THE ORIGINS OF THE AMERICAN LITERARY TRADITION (PART 9)

After the mysterious voice's prediction is validated a new and rather bizarre character is introduced by the narrator, “I now come to the mention of a person with whose name the most turbulent sensations are connected. It is with a shuddering reluctance that I enter on the province of describing him. Now it is that… Continue reading THE ORIGINS OF THE AMERICAN LITERARY TRADITION (PART 9)

THE ORIGINS OF THE AMERICAN LITERARY TRADITION (PART 8)

In a critical consideration of Brown's narrative deployment of uncertainty let us consider two antagonists within American fiction: Hannibal Lector, from Thomas Harris' Hannibal Rising and Leonid Danilovich Arkadin from Eric Van Lustbader's The Bourne Objective. Both are intelligent, cunning and ruthless yet sympathetic characters with a predilection for ultra-violence. Hannibal is a young man… Continue reading THE ORIGINS OF THE AMERICAN LITERARY TRADITION (PART 8)

THE ORIGINS OF THE AMERICAN LITERARY TRADITION (PART 7)

Shortly after the transformation of the Wieland Sr.'s temple, we are introduced to the theme of voice and rhetoric, a theme which will form the backbone of many of Brown's subsequent social and philosophical critiques as well as a sizable portion of the novel's plot. This theme takes the form of Wieland, Jr.'s intensive interest… Continue reading THE ORIGINS OF THE AMERICAN LITERARY TRADITION (PART 7)

THE ORIGINS OF THE AMERICAN LITERARY TRADITION (PART 6)

To better help the reader understand the religious and social criticism and commentary in Wieland, it is pertinent to examine the historical context in which it was written. Brown's novel was published in 1798 and subsequent republication in 1811 which places the writing of the piece just around the beginning of what has come to… Continue reading THE ORIGINS OF THE AMERICAN LITERARY TRADITION (PART 6)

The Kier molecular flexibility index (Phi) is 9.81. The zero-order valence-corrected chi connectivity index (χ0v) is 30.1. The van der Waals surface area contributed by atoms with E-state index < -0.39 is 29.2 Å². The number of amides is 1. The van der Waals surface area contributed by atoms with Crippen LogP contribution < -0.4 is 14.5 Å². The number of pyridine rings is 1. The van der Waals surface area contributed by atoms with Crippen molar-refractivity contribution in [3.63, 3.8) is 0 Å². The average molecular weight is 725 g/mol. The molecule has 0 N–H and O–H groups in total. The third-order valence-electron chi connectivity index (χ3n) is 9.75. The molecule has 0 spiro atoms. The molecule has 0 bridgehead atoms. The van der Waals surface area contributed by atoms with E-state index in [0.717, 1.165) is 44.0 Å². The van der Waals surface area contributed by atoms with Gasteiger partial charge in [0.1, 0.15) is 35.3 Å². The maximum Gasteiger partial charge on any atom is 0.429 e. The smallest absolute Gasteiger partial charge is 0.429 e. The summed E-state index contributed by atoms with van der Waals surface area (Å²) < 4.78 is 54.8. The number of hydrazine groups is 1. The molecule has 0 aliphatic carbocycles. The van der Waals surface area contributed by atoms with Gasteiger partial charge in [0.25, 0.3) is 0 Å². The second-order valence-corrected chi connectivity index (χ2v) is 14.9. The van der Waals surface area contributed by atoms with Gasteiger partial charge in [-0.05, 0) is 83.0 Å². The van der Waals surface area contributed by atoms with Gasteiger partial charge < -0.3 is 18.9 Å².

THE ORIGINS OF THE AMERICAN LITERARY TRADITION (PART 5)

W I E L A N D The following work is delivered to the world as the first of a series of performances, which the favorable reception of this will induce the writer to publish. His purpose is neither selfish nor temporary, but aims at the illustration of some important branches of the moral constitution… Continue reading THE ORIGINS OF THE AMERICAN LITERARY TRADITION (PART 5)

THE ORIGINS OF THE AMERICAN LITERARY TRADITION (PART 4)

Early American Novels: The Sentimental Period The first novel ever written in America of which anything is today known is The Power of Sympathy which was penned by the largely unknown author, William Hill Brown. For many years it was thought to have been written by a woman due to a erroneous attribution by Arthur… Continue reading THE ORIGINS OF THE AMERICAN LITERARY TRADITION (PART 4)

THE ORIGINS OF THE AMERICAN LITERARY TRADITION (PART 3)

John Winthrop (1588-1649) is primarily known for his journal which documents the development and daily goings-on of the Massachusetts Bay Colony between the period of 1630 well into the 1640s. Winthrop, just like Smith, was a immigrant, who moved from England to the colony of Massachusetts in 1630 after losing a prominent and profitable political… Continue reading THE ORIGINS OF THE AMERICAN LITERARY TRADITION (PART 3)

THE ORIGINS OF THE AMERICAN LITERARY TRADITION (PART 2)

Early American Writings: The Pre-literary Period The first recorded piece of American writing is, by scholarly consensus, considered to be A True Relation of Virginia (1608) which was written by the prolific soldier of fortune and early leader of the Jamestown colony, John Smith (1580-1631). The book, though non-fiction and quite thoroughly English in its… Continue reading THE ORIGINS OF THE AMERICAN LITERARY TRADITION (PART 2)

The Origins of the American Literary Tradition (Part 1)

Introduction How distant, my fellow Americans, is the comfort of our modern urban and suburban and, indeed, even our rural spaces to the harsh and unyielding wilderness of the colonial era. Wild tribes of vibrantly painted, bow wielding natives wary or wrathful of foreign rule, disease, starvation and the vast pitfalls of the “virgin” land,… Continue reading The Origins of the American Literary Tradition (Part 1)